In 1949, a team of Russian archaeologists led by Sergei I. Rudenko
opened an ice tomb in a highland valley in the Altai Mountains in
Siberia. There they discovered what was to become the world's most
famous pile rug.
Pazyryk - Valley of the Dead
in the local Telengit language - lies 1,600 metres above sea level
in the Altai Range at the heart of Euroasian landmass. It is the
site of fourteen kurgans (barrows), the first of which
was excavated in 1929 and further seven more burial mounds were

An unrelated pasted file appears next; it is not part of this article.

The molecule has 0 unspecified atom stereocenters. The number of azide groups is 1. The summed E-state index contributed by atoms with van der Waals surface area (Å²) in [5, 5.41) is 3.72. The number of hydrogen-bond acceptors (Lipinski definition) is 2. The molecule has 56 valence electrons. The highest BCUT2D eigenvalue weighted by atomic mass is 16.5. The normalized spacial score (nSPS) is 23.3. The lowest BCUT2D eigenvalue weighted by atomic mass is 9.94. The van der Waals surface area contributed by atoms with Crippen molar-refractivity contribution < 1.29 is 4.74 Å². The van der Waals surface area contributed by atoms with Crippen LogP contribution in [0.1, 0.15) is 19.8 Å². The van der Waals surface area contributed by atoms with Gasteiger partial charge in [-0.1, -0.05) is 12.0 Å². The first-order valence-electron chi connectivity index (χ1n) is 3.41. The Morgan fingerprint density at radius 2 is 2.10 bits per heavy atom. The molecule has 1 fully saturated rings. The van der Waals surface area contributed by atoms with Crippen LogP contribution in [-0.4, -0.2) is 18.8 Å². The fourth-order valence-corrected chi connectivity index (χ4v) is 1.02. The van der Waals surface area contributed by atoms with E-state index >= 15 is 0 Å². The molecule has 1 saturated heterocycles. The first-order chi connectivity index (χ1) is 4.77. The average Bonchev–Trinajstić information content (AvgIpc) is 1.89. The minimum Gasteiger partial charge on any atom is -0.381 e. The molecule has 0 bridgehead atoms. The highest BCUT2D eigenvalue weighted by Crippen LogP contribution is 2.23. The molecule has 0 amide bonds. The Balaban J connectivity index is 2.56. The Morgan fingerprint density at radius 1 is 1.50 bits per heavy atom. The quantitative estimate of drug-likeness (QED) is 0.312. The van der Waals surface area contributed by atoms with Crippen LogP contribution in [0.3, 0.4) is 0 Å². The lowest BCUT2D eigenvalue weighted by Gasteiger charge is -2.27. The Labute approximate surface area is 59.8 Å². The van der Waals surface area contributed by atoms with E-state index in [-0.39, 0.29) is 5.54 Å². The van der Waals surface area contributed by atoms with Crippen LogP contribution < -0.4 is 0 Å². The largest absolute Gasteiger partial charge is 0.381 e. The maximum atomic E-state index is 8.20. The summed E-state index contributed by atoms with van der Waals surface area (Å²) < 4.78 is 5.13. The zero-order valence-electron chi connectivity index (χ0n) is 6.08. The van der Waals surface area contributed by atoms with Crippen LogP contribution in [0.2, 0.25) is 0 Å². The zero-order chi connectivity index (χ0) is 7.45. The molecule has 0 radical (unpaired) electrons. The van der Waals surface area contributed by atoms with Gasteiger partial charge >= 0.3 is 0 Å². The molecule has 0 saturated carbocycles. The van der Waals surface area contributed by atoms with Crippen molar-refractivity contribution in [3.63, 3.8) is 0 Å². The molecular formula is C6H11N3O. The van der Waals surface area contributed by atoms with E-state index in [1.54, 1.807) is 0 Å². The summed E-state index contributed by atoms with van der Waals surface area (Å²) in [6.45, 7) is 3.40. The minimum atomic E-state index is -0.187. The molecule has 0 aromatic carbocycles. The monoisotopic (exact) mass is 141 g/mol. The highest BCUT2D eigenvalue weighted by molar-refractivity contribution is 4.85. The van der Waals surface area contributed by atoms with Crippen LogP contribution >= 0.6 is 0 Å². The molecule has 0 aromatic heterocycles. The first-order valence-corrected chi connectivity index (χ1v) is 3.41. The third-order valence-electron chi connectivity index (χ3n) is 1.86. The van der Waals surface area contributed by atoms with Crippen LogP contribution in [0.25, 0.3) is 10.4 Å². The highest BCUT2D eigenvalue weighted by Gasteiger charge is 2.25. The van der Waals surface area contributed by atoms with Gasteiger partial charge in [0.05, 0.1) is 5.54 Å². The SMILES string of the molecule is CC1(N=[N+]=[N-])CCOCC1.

opened in the 1940s by Sergei Rudenko. The kurgans are thought to
have been built in the 5th-4th centuries BC.
Today the Pazyryk Rug is preserved and displayed in the State Hermitage
Museum and the Institude of Archaeology in St. Petersburg, Russia.
The rug is preserved because the water inside the burial pit had
frozen. The carpet emerged from the pit as an ice ball, but once
thawed and opened out, it proved to be an almost complete symmetrical
knotted pile rug with just a few splits and one corner missing.
The Pazyryk carpet s almost square, measuring 1.83 x 2.00 m.(6'
0'' x 6' 7").
Taken from HALI Magazine Nov/Dec 1999